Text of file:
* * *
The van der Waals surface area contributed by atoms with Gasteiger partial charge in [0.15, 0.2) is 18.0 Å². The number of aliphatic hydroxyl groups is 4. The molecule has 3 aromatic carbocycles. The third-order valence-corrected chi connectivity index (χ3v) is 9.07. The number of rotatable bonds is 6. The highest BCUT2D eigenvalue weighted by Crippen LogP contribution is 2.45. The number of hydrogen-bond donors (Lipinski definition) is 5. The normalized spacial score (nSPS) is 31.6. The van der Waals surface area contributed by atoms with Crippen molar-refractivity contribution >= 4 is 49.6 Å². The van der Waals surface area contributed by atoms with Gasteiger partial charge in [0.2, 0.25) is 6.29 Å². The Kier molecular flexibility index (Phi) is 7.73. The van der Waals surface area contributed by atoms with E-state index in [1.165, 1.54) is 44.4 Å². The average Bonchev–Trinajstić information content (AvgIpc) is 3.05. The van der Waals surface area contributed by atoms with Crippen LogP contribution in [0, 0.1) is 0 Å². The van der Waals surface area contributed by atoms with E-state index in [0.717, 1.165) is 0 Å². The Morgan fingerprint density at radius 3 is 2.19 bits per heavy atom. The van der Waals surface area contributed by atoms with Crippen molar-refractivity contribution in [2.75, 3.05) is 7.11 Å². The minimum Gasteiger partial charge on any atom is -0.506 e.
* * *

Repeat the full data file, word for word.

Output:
The van der Waals surface area contributed by atoms with Gasteiger partial charge in [0.15, 0.2) is 18.0 Å². The number of aliphatic hydroxyl groups is 4. The molecule has 3 aromatic carbocycles. The third-order valence-corrected chi connectivity index (χ3v) is 9.07. The number of rotatable bonds is 6. The highest BCUT2D eigenvalue weighted by Crippen LogP contribution is 2.45. The number of hydrogen-bond donors (Lipinski definition) is 5. The normalized spacial score (nSPS) is 31.6. The van der Waals surface area contributed by atoms with Crippen molar-refractivity contribution >= 4 is 49.6 Å². The van der Waals surface area contributed by atoms with Gasteiger partial charge in [0.2, 0.25) is 6.29 Å². The Kier molecular flexibility index (Phi) is 7.73. The van der Waals surface area contributed by atoms with E-state index in [1.165, 1.54) is 44.4 Å². The average Bonchev–Trinajstić information content (AvgIpc) is 3.05. The van der Waals surface area contributed by atoms with Crippen LogP contribution in [0, 0.1) is 0 Å². The van der Waals surface area contributed by atoms with E-state index in [0.717, 1.165) is 0 Å². The Morgan fingerprint density at radius 3 is 2.19 bits per heavy atom. The van der Waals surface area contributed by atoms with Crippen molar-refractivity contribution in [2.75, 3.05) is 7.11 Å². The minimum Gasteiger partial charge on any atom is -0.506 e.